I’m fairly new to the Anon-church game, so naturally I have appointed myself to answer this question. My meteoric rise into Twitter semi-stardom is the basis for my confidence. Church Curmudgeon, Unappreciated Pastor, Bitter Blue Betty, Surly Deacon, and Lloyd Legalist, the fathers of our movement (I believe BBB is a dude), have been saying what the rest of us could only scream into our pillows. They are the Elijah(s), and we are in the gooey middle of the movement. We are the remnant, nameless, 7,000 calling the church to get right before they get left.
Anonymous Twitters exist to glorify God and enjoy him forever by calling out the church in ways that would prompt her to throw rocks at our faces if we used our true identities.
Really, we are more like the Man in Black from the Princess Bride who wears his mask because, “They’re terribly comfortable. I think everyone will be wearing them in the future.” We wear our masks in ministry, because if we didn’t, we wouldn’t be in ministry. We would not be able to serve in the churches in which we serve if we revealed our true identities. We would be run out of town faster than the Flash chasing Superman to Lex Luther[ans]’s lair.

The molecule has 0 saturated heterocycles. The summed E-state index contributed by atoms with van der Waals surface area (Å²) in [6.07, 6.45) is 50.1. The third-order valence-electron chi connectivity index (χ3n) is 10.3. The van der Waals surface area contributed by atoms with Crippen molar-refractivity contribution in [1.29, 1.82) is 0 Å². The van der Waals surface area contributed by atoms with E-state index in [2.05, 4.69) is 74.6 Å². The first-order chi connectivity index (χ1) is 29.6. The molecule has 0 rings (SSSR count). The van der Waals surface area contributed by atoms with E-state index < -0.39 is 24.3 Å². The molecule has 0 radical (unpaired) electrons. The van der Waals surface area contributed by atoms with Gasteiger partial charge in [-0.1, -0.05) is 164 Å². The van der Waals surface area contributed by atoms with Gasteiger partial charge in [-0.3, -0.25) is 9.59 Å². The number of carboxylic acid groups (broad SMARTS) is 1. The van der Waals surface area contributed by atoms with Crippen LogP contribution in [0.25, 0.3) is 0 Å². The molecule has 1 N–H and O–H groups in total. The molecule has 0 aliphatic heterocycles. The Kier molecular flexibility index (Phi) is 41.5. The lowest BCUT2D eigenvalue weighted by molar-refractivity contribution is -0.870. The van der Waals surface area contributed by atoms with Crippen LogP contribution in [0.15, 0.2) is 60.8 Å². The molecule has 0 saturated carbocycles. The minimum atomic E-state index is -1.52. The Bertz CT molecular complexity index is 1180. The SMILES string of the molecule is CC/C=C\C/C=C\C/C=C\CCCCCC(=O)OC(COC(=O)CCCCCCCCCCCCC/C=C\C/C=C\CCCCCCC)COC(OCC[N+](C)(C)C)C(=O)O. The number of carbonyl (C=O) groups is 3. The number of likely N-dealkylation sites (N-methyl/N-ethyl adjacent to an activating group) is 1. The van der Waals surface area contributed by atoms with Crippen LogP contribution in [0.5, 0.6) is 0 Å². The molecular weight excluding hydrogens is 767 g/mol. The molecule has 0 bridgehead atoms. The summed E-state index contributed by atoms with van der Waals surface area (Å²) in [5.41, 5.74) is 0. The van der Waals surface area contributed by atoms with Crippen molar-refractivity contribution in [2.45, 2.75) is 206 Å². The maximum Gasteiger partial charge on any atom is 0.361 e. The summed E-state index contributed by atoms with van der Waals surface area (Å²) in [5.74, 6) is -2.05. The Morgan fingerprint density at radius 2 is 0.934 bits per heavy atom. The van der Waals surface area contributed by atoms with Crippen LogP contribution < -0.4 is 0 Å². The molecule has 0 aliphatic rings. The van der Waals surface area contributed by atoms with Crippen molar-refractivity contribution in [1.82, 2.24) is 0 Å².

We serve the churches that meet in the little brick buildings down the road from the sheep snatching mega churches. We are the mega church middle school pastors who are deeply uncomfortable with seeker sensitivity and sheep snatching. We are the youth pastors who think you ministry is flawed, maybe even at the ultimate level, but we’re praying the ends of discipleship justify the means of age-segregated ministry. We cannot be honest with our people, because we love them too much.
We take to Twitter pseudonymously to remove our masks and exhale our honesty. We live in the tension between the times when the church needs honest critique and evaluation, and when she is able to handle it from their own shepherds. The church in the West cannot handle mild-mannered Clark Kent saving the world, so for now, we give them Superman-a symbol of hope who is really just a well-raised farm boy who had the power long before he donned his cape.
We wear our masks because we are contextualizing the Gospel to people wearing their masks. However, the rise of anonymous Twitter may make it possible for all of us to reveal our true identities one day. But until that day, we follow the shadows, wearing our masks and saving the world, one snarky comment at a time.